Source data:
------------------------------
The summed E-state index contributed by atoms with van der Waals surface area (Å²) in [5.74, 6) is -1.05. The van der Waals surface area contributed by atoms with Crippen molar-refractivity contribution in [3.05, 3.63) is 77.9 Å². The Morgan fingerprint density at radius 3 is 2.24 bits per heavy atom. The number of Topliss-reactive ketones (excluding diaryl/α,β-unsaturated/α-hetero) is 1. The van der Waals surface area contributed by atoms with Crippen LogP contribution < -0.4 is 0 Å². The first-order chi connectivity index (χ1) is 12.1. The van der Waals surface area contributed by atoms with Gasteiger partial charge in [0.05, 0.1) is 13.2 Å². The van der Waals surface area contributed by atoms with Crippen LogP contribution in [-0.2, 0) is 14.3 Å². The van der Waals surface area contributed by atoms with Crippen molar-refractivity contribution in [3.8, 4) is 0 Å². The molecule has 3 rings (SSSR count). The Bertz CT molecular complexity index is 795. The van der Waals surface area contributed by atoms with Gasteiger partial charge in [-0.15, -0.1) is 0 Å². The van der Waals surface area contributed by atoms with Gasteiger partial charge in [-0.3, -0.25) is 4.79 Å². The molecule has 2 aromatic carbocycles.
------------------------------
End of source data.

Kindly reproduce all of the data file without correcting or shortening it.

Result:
The summed E-state index contributed by atoms with van der Waals surface area (Å²) in [5.74, 6) is -1.05. The van der Waals surface area contributed by atoms with Crippen molar-refractivity contribution in [3.05, 3.63) is 77.9 Å². The Morgan fingerprint density at radius 3 is 2.24 bits per heavy atom. The number of Topliss-reactive ketones (excluding diaryl/α,β-unsaturated/α-hetero) is 1. The van der Waals surface area contributed by atoms with Crippen LogP contribution < -0.4 is 0 Å². The first-order chi connectivity index (χ1) is 12.1. The van der Waals surface area contributed by atoms with Gasteiger partial charge in [0.05, 0.1) is 13.2 Å². The van der Waals surface area contributed by atoms with Crippen LogP contribution in [-0.2, 0) is 14.3 Å². The van der Waals surface area contributed by atoms with Crippen molar-refractivity contribution in [3.8, 4) is 0 Å². The molecule has 3 rings (SSSR count). The Bertz CT molecular complexity index is 795. The van der Waals surface area contributed by atoms with Gasteiger partial charge in [-0.15, -0.1) is 0 Å². The van der Waals surface area contributed by atoms with Gasteiger partial charge in [-0.3, -0.25) is 4.79 Å². The molecule has 2 aromatic carbocycles.